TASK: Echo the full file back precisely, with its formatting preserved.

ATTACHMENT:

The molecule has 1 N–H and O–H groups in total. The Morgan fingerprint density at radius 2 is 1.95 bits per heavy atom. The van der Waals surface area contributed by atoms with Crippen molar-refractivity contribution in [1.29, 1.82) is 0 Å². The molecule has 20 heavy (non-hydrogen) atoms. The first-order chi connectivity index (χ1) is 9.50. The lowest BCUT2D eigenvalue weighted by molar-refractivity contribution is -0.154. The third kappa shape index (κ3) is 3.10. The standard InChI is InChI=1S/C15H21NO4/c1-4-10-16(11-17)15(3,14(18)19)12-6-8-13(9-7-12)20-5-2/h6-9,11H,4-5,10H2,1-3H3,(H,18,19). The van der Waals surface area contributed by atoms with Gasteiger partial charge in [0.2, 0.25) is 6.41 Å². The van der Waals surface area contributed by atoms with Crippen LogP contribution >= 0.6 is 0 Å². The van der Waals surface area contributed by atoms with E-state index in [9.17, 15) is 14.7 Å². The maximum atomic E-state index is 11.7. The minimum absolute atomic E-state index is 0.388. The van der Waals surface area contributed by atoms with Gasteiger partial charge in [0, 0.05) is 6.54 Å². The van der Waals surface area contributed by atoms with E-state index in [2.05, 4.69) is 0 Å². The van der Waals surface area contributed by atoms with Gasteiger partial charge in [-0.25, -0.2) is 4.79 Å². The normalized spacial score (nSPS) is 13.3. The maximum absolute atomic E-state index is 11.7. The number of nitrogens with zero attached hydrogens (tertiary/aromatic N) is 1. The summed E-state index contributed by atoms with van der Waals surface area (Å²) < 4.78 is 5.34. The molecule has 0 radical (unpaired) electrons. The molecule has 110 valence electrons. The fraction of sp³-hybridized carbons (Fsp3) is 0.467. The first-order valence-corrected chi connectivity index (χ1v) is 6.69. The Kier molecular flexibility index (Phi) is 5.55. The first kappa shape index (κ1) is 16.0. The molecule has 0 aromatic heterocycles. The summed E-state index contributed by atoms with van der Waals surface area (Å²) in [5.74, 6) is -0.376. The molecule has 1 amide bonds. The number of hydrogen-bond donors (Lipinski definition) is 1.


The molecule has 1 N–H and O–H groups in total. The Morgan fingerprint density at radius 2 is 1.95 bits per heavy atom. The van der Waals surface area contributed by atoms with Crippen molar-refractivity contribution in [1.29, 1.82) is 0 Å². The molecule has 20 heavy (non-hydrogen) atoms. The first-order chi connectivity index (χ1) is 9.50. The lowest BCUT2D eigenvalue weighted by molar-refractivity contribution is -0.154. The third kappa shape index (κ3) is 3.10. The standard InChI is InChI=1S/C15H21NO4/c1-4-10-16(11-17)15(3,14(18)19)12-6-8-13(9-7-12)20-5-2/h6-9,11H,4-5,10H2,1-3H3,(H,18,19). The van der Waals surface area contributed by atoms with Gasteiger partial charge in [0.2, 0.25) is 6.41 Å². The van der Waals surface area contributed by atoms with Crippen LogP contribution >= 0.6 is 0 Å². The van der Waals surface area contributed by atoms with E-state index in [9.17, 15) is 14.7 Å². The maximum atomic E-state index is 11.7. The minimum absolute atomic E-state index is 0.388. The van der Waals surface area contributed by atoms with Gasteiger partial charge in [0, 0.05) is 6.54 Å². The van der Waals surface area contributed by atoms with E-state index in [2.05, 4.69) is 0 Å². The van der Waals surface area contributed by atoms with Gasteiger partial charge in [-0.25, -0.2) is 4.79 Å². The normalized spacial score (nSPS) is 13.3. The maximum absolute atomic E-state index is 11.7. The number of nitrogens with zero attached hydrogens (tertiary/aromatic N) is 1. The summed E-state index contributed by atoms with van der Waals surface area (Å²) < 4.78 is 5.34. The molecule has 0 radical (unpaired) electrons. The molecule has 110 valence electrons. The fraction of sp³-hybridized carbons (Fsp3) is 0.467. The first-order valence-corrected chi connectivity index (χ1v) is 6.69. The Kier molecular flexibility index (Phi) is 5.55. The first kappa shape index (κ1) is 16.0. The molecule has 0 aromatic heterocycles. The summed E-state index contributed by atoms with van der Waals surface area (Å²) in [5.74, 6) is -0.376. The molecule has 1 amide bonds. The number of hydrogen-bond donors (Lipinski definition) is 1.